Board index Other Stuff General Chat Beauty and the Beast

Beauty and the Beast

General Chat about anything non-car related; Jokes, fun, of interest, lifestyle, in the news

Post Fri Nov 10, 2017 9:37 pm
stewartwillsher User avatar

Senior Member
Senior Member

Posts: 144
Kudos: 63
Location: Western Spain
A romantic and scary WAFFLE from the sixties.

She looked good, sounded good and she went like the clappers; and there were two of them, like twin sisters.

In August 1961 the Goodwood Tourist Trophy race was won by Stirling Moss in a Ferrari.
Another Ferrari driven by Mike Parkes came second.
But third and fourth were the two Essex Racing Stable Aston Martin DB4GT Zagatos of Roy Salvadori and Jim Clark.
These cars are thought by many to be amongst the most beautiful ever made.

Now at this time, I lived on the top floor of a small block of council flats on the Eastern Avenue (A12) at Newbury Park, about a dozen miles to the East of London.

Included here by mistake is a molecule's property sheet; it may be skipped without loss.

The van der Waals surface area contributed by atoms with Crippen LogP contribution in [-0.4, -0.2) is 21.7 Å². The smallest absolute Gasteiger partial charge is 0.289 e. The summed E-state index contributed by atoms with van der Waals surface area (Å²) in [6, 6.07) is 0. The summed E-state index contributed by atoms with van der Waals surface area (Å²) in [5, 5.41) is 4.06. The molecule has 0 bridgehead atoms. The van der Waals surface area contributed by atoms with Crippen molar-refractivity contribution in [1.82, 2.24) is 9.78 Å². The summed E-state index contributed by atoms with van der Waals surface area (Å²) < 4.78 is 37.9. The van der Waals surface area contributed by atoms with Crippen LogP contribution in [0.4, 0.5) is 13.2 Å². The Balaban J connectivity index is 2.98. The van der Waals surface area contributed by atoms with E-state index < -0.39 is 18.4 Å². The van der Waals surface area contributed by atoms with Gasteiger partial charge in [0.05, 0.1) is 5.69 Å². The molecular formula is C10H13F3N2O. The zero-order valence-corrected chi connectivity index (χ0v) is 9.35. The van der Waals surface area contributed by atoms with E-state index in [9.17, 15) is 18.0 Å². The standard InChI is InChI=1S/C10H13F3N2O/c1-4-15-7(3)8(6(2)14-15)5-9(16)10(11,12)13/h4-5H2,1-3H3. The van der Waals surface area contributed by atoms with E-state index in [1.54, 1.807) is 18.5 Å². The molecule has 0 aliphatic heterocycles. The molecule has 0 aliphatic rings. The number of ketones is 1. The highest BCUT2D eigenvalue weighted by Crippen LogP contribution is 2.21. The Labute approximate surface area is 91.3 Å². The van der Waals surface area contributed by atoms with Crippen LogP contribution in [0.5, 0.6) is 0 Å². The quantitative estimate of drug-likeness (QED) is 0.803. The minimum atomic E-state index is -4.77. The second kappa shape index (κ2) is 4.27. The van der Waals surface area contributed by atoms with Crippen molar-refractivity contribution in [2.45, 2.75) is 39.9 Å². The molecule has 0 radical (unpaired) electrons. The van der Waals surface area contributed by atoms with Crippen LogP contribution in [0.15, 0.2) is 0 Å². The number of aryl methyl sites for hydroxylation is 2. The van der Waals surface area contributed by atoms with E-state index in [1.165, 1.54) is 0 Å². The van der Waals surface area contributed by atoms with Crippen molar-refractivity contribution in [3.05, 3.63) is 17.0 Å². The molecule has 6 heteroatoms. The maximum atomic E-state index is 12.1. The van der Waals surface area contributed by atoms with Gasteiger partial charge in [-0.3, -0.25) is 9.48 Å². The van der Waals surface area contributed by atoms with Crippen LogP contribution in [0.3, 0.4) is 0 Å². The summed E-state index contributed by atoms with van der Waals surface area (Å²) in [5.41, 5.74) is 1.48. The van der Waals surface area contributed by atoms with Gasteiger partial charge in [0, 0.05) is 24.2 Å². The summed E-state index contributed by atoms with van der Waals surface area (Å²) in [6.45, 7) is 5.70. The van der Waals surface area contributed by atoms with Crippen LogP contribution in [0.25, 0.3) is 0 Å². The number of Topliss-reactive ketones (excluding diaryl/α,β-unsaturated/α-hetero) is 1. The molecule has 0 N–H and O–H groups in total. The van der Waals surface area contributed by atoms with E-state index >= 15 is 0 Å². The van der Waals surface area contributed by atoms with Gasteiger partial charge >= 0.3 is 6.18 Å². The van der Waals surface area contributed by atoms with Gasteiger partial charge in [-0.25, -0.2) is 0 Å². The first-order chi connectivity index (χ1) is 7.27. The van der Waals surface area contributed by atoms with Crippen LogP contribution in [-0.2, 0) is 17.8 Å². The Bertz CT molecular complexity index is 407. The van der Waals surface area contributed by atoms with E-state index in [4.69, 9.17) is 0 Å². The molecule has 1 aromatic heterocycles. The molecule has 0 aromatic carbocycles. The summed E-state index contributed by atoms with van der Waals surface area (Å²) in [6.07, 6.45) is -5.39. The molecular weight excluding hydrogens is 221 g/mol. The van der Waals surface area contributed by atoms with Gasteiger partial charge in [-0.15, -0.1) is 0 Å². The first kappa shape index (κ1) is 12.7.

About three quarters of a mile to the West, closer to the city, were a set of traffic lights at a junction called the Green Gate, by a pub of that name.
In 1961, the traffic petered out to zero late evening, and all was quiet.
In the flat below me lived my best mate, and both of us were car nuts keen on rallying and racing; I marshalled both for track and road events for a local car club long before reaching car driving licence age, and he was still in love with his Manx Norton.

Here's the scene:
In the very early hours of the morning, I shot up in bed as if given an electric shock.
On coming to, I heard a sound that put the hairs up on the back of my neck.
My mate downstairs must have had an equal awakening, as we both threw open our windows and exchanged exclamations.
From the direction of the Green Gate lights there came the most amazing cacophony.
Not one, but two engines being revved up through the gears.
Very soon, as the sound grew and the gears changed up, they came into sight and the windows rattled, as they passed.